Holy Week encapsulates many emotions, events and celebrations: sorrow and joy; Calvary and the Resurrection. At the beginning of the Week, it has been the practice of the South London Fellowship Band to meet together for a meditation on all that Easter means. This year, as last, this Meditation was held at the Royal Tunbridge Wells Corps, the Band joining forces with the Royal Tunbridge Wells Songster Brigade and Major Mark Herbert (Divisional Commander, South East).
The Band set the scene by playing the hymn tunes Rockingham (When I survey the wondrous cross) and Fewster (When Jesus looked o’er Galilee). This was followed by Eric Ball’s 1959 arrangement of All in the April Evening. As with all Band contributions during the evening, Major Graham Kinsley had expertly arranged for the relevant song texts to be displayed on screen.
Major Mark opened the Meditation by inviting us all to listen, to share, to allow our souls to respond to the music – music that will stir things within that only God can inspire. The congregation was then invited to join in Albert Orsborn’s immortal words I know thee who thou art. A second opportunity for all to sing was later given with the Welsh Revival hymn Here is love vast as the ocean.
In the love of Jesus was first published as a vocal solo in 1961, although the melody, by William Hammond dates back to 1946. In arranging this for Hendon Band, Kenneth Downie writes “…I tried to meet the challenge of keeping the charm of Hammond’s melody and at the same time look for another layer of beauty, which might emerge from other aspects of the music.” This was followed by a Euphonium solo, Precious Jesus, sensitively played by the Band’s principal euphonium, Adrian Horwood – the arrangement being from the pen of Robert Redhead, based on Mervyn Clarke’s 1976 songster composition of the same name.
Morley Calvert (1928-1991) has just 14 brass compositions listed by The Salvation Army, many of them gems in the SA repertoire including his arrangement of My all is on the altar which was one of his earliest from 1954 and featured by the Band this evening. The trombone section later featured Dirk Krommenhoek’s arrangement of From that sacred hill.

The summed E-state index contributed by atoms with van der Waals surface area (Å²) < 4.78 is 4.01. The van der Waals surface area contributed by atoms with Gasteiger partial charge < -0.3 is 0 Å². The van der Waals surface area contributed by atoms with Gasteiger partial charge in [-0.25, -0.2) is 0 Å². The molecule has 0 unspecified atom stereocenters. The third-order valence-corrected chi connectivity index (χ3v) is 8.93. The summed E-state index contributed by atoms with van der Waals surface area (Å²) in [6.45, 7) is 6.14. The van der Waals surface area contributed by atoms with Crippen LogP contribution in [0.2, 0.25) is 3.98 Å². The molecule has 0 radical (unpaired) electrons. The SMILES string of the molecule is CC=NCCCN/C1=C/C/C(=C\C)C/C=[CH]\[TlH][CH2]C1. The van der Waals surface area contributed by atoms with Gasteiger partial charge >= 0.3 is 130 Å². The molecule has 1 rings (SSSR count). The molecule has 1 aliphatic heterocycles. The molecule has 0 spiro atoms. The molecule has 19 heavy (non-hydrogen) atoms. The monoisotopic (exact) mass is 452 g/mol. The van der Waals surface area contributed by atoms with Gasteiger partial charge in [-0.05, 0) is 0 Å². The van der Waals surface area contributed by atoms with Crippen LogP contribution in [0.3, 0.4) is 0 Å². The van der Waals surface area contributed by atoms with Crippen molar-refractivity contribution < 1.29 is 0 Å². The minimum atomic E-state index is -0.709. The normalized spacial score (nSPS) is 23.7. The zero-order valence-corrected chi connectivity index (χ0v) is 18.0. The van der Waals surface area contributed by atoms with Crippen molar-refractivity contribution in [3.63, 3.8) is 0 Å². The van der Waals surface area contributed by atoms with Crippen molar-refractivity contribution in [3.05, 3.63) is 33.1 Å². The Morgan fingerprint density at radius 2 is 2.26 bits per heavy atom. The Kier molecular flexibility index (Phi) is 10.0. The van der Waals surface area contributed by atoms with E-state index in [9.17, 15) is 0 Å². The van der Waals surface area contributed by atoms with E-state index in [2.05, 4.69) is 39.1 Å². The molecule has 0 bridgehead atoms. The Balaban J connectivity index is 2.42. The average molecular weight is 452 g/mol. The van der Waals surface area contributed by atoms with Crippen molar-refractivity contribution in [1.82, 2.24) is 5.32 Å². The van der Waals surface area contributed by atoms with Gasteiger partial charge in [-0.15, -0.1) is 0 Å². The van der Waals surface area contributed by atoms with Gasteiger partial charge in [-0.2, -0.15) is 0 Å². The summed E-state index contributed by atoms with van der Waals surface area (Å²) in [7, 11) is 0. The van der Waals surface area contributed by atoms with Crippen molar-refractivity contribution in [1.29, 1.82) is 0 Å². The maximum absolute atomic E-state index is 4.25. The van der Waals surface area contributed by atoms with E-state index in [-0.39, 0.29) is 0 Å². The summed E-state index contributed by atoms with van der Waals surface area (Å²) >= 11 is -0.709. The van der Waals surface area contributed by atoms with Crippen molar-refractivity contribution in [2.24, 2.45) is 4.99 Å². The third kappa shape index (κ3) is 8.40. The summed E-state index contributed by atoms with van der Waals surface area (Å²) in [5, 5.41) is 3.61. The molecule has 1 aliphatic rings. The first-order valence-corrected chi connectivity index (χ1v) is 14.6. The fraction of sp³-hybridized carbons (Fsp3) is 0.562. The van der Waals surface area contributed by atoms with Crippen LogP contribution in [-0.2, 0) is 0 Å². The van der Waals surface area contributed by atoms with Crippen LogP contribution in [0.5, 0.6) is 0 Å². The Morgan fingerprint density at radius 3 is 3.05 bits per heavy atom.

A number of the musical contributions were based on folk melodies. The Songsters, under the leadership of Songster Leader Hazel Edwards, presented General Orsborn’s words The Charm of the Cross which had been married to an American-Irish melody, Mother Machree, by Norman Bearcroft, initially for use by the (then) newly-formed International Staff Songsters. Michael Wickham then conducted the Songsters in Isaac Watts words – When I survey the wondrous cross – which has been combined with an old Scottish melody O waly waly in an arrangement by Cliff Mathews. Towards the end of the evening, the Band featured The Christ of Calvary, an arrangement by Mervyn Clarke of the 18th century Scottish melody Annie Laurie.
Two items then invited us to consider the love of Jesus for us. First, the Band presented Noel Brooks arrangement of O how he loves you and me, followed by the Songsters singing O dearly has he loved, Howard Davies’s arrangement of There is a Green Hill (Major Davies appropriately indicates amorevole for the third verse – affectionately.)
The Songsters, who had been accompanied in fine style all evening by Lynda Spinney, presented their last contribution, Robert Sterling’s arrangement the David Meece song We are the reason:
We are the reason that He gave His life
We were the reason that He suffered and died
To a world that was lost, He gave all He could give
To show us the reason to live
Major Mark brought to us a Scripture passage from Isaiah 53, choosing the beauty of the King James Version and highlighting part of verse 3: and we esteemed him not. He challenged everyone present: What kind of King is this? We esteemed him not – we gave him no value, no thought, no priority in or lives. Yet he longs for his “subjects” to love him and waits by the gates of heaven day after day – the invitation that God gives to be in a relationship with him.